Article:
Soap, Water and Oil

An emulsion is a type of dispersion in which two normally immiscible substances are stabilised by another substance, called an emulsifier. For example, olive oil and water will not dissolve in one another, as their intermolecular forces differ (like dissolves like). While we can agitate to form a suspension, it is temporary and the oil and water will eventually separate into distinct layers.
Soap (once dissociated in water) consists of a non-polar hydrocarbon tail and a polar head. The non-polar hydrocarbon tail interacts with non-polar substances through dispersion forces, whilst the polar head interacts with polar substances (normally water) which forms dipole-dipole interactions and hydrogen bonds with water.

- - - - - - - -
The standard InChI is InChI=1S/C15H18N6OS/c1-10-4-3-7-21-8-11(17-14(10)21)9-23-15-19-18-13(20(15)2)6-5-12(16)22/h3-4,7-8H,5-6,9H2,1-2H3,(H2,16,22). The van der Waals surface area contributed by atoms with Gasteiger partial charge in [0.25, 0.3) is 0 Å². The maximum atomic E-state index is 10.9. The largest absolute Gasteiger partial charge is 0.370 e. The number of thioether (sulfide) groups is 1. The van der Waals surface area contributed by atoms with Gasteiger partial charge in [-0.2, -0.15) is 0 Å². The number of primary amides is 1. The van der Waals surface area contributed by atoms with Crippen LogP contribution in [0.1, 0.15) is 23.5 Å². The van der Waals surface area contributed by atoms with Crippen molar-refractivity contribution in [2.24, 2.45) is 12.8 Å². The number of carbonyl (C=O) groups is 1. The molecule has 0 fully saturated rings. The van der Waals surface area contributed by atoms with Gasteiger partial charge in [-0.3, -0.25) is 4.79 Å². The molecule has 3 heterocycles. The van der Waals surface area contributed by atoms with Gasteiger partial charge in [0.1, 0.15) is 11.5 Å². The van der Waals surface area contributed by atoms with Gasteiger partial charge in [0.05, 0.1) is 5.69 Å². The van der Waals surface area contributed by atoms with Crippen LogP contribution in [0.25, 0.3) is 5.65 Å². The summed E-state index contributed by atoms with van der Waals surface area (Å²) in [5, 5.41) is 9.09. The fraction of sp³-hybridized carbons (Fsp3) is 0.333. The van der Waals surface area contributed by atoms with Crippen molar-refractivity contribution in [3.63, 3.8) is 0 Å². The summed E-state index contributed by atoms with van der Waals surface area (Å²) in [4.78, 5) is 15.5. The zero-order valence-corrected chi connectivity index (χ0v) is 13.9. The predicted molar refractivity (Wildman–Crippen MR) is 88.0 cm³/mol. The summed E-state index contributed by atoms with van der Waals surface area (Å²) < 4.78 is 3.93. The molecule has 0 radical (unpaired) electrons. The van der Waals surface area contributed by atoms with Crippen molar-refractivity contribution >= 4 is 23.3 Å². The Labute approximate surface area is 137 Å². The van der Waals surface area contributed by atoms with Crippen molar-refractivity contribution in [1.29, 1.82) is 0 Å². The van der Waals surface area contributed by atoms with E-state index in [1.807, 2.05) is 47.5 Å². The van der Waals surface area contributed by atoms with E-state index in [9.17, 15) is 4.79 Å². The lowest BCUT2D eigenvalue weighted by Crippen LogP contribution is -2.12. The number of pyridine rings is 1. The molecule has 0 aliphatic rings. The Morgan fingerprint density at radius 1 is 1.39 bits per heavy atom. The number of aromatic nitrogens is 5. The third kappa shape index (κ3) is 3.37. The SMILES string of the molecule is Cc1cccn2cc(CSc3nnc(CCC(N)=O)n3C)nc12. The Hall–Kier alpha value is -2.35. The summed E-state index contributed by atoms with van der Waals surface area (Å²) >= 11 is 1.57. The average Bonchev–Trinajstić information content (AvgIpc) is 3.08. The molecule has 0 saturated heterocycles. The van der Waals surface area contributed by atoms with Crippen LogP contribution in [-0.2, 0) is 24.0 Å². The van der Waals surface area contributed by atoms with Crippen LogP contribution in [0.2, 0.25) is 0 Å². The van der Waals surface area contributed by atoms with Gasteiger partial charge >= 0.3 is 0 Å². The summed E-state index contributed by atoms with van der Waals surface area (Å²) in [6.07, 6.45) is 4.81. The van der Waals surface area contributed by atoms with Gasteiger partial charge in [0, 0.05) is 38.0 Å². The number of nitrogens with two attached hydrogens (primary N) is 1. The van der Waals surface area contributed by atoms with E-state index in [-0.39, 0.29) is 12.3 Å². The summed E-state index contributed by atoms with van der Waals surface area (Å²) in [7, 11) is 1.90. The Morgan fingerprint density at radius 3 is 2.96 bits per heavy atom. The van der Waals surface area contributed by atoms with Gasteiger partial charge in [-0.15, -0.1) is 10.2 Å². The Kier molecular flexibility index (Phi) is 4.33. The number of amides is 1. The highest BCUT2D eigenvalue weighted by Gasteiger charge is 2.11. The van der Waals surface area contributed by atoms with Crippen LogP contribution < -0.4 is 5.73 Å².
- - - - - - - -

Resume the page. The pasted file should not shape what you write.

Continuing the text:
The presence of soap in a mixture of oil/grease and water will create an emulsion upon agitation. The hydrocarbon tails of soap dissolves in the oil and promotes droplet formation. These droplets repel each other, as they have the same net negative charge. These individual droplets can be dissolved in water as they form ion-dipole interactions.


There can be oil-in-water emulsions or water-in-oil emulsions, where soap is the emulsifier.